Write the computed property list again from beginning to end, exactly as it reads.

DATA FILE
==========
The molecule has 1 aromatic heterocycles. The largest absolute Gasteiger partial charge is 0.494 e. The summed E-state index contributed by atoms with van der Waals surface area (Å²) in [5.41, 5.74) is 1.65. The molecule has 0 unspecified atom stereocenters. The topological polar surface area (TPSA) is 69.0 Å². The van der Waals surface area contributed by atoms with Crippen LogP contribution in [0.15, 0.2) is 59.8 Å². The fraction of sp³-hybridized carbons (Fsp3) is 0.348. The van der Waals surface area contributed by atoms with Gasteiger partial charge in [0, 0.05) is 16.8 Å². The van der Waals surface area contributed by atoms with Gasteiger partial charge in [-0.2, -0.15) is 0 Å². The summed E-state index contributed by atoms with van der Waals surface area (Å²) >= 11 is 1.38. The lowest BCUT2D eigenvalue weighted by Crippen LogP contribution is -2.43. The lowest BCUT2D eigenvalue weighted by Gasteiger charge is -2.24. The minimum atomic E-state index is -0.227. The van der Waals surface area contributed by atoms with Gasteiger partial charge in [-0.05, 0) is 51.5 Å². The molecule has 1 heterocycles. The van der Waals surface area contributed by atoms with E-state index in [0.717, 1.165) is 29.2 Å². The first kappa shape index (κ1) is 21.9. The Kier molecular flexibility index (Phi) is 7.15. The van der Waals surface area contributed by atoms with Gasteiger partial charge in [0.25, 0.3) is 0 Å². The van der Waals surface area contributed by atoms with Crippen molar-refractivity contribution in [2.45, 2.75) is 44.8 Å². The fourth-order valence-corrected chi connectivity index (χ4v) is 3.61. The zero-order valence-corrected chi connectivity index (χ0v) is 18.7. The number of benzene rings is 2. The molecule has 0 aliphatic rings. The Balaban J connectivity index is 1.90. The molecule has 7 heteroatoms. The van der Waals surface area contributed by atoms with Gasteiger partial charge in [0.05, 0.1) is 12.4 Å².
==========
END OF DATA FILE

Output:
The molecule has 1 aromatic heterocycles. The largest absolute Gasteiger partial charge is 0.494 e. The summed E-state index contributed by atoms with van der Waals surface area (Å²) in [5.41, 5.74) is 1.65. The molecule has 0 unspecified atom stereocenters. The topological polar surface area (TPSA) is 69.0 Å². The van der Waals surface area contributed by atoms with Crippen LogP contribution in [0.15, 0.2) is 59.8 Å². The fraction of sp³-hybridized carbons (Fsp3) is 0.348. The van der Waals surface area contributed by atoms with Gasteiger partial charge in [0, 0.05) is 16.8 Å². The van der Waals surface area contributed by atoms with Gasteiger partial charge in [-0.2, -0.15) is 0 Å². The summed E-state index contributed by atoms with van der Waals surface area (Å²) >= 11 is 1.38. The lowest BCUT2D eigenvalue weighted by Crippen LogP contribution is -2.43. The lowest BCUT2D eigenvalue weighted by Gasteiger charge is -2.24. The minimum atomic E-state index is -0.227. The van der Waals surface area contributed by atoms with Gasteiger partial charge in [-0.05, 0) is 51.5 Å². The molecule has 1 heterocycles. The van der Waals surface area contributed by atoms with E-state index in [0.717, 1.165) is 29.2 Å². The first kappa shape index (κ1) is 21.9. The Kier molecular flexibility index (Phi) is 7.15. The van der Waals surface area contributed by atoms with Gasteiger partial charge in [0.25, 0.3) is 0 Å². The van der Waals surface area contributed by atoms with Crippen molar-refractivity contribution in [2.45, 2.75) is 44.8 Å². The fourth-order valence-corrected chi connectivity index (χ4v) is 3.61. The zero-order valence-corrected chi connectivity index (χ0v) is 18.7. The number of benzene rings is 2. The molecule has 0 aliphatic rings. The Balaban J connectivity index is 1.90. The molecule has 7 heteroatoms. The van der Waals surface area contributed by atoms with Gasteiger partial charge in [0.05, 0.1) is 12.4 Å².